The Journal’s twisted self-defense
By Gregg Easterbrook
The views expressed are his own.
Today‚Äôs Wall Street Journal in its lead editorial declares Rupert Murdoch and News Corporation all but saints walking on Earth, claiming ‚Äúpoliticians and competitors are using the phone-hacking years ago at a British corner of News Corporation to assail the Journal and perhaps injure press freedom.‚ÄĚ
If patriotism is the last refuge of scoundrels, press freedom is the last refuge of tabloid gutter-dwellers. But note two corruptions in that single sentence of the Journal‚Äôs embarrassing editorial.
First, casually the Journal acknowledges the scandal‚Äôs initial charge is true, referring to ‚Äúthe phone-hacking years ago at a British corner of News Corp.‚ÄĚ Just last week, Murdoch was vehemently saying in the Journal‚Äôs pages that some of the accusations were ‚Äútotal lies.”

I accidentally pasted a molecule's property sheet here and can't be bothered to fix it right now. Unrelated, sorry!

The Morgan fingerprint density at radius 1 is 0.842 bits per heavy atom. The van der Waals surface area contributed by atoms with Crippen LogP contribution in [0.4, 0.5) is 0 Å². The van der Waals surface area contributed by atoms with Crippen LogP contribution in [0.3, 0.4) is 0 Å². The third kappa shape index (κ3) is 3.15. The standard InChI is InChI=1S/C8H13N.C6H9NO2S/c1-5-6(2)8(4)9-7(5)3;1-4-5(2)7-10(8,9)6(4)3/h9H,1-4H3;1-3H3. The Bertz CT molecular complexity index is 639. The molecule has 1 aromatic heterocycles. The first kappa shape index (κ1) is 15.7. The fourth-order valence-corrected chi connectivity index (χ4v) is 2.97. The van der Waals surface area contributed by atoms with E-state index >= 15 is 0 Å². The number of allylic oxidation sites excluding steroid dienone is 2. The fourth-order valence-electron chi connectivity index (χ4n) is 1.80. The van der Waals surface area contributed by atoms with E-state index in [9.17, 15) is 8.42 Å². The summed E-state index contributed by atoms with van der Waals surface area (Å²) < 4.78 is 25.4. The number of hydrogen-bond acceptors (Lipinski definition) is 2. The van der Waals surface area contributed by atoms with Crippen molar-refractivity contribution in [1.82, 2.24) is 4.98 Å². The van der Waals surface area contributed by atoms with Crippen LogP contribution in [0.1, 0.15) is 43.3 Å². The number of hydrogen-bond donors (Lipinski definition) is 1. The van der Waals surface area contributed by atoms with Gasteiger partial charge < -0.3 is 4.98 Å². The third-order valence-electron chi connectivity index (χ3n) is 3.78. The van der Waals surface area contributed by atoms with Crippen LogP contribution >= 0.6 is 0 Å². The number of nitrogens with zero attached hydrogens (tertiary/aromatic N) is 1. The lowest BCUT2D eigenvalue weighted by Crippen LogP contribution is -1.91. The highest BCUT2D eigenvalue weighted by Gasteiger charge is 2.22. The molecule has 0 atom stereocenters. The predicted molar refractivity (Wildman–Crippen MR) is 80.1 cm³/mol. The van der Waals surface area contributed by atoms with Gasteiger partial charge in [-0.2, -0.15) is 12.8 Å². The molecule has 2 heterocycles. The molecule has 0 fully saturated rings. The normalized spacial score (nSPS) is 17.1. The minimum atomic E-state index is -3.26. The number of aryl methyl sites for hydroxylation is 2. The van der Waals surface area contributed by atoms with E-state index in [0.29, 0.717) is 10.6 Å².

Second, the Journal pretends everything bad happened ‚Äúyears‚ÄĚ in the past. Yet just a week ago, before Murdoch‚Äôs weekend admission that ‚Äúserious wrongdoing occurred,‚ÄĚ Murdoch and other News Corporation officials were insisting their company was unfairly accused. The hacking was the initial offense. The attempted cover-up was a second and in some ways greater offense, because there is no such thing as a ‚Äúrogue‚ÄĚ cover-up: all cover-ups start at the top.
Nevertheless the Journal pretends everything bad happened ‚Äúyears ago.‚ÄĚ How painful to behold the paper‚Äôs editorial page sell its soul to engage in obvious boot-kissing for Murdoch and his front-office minions.
If we‚Äôd taken the Wall Street Journal‚Äôs word for it as recently as last week, all would have been hushed over. Compare this to the Washington Post‚Äôs brutal honesty about Janet Cooke, or the New York Times‚Äôs brutal honesty about Jayson Blair and Judith Miller. Compare them, and you have the difference between ‚Äď journalism and the News Corporation.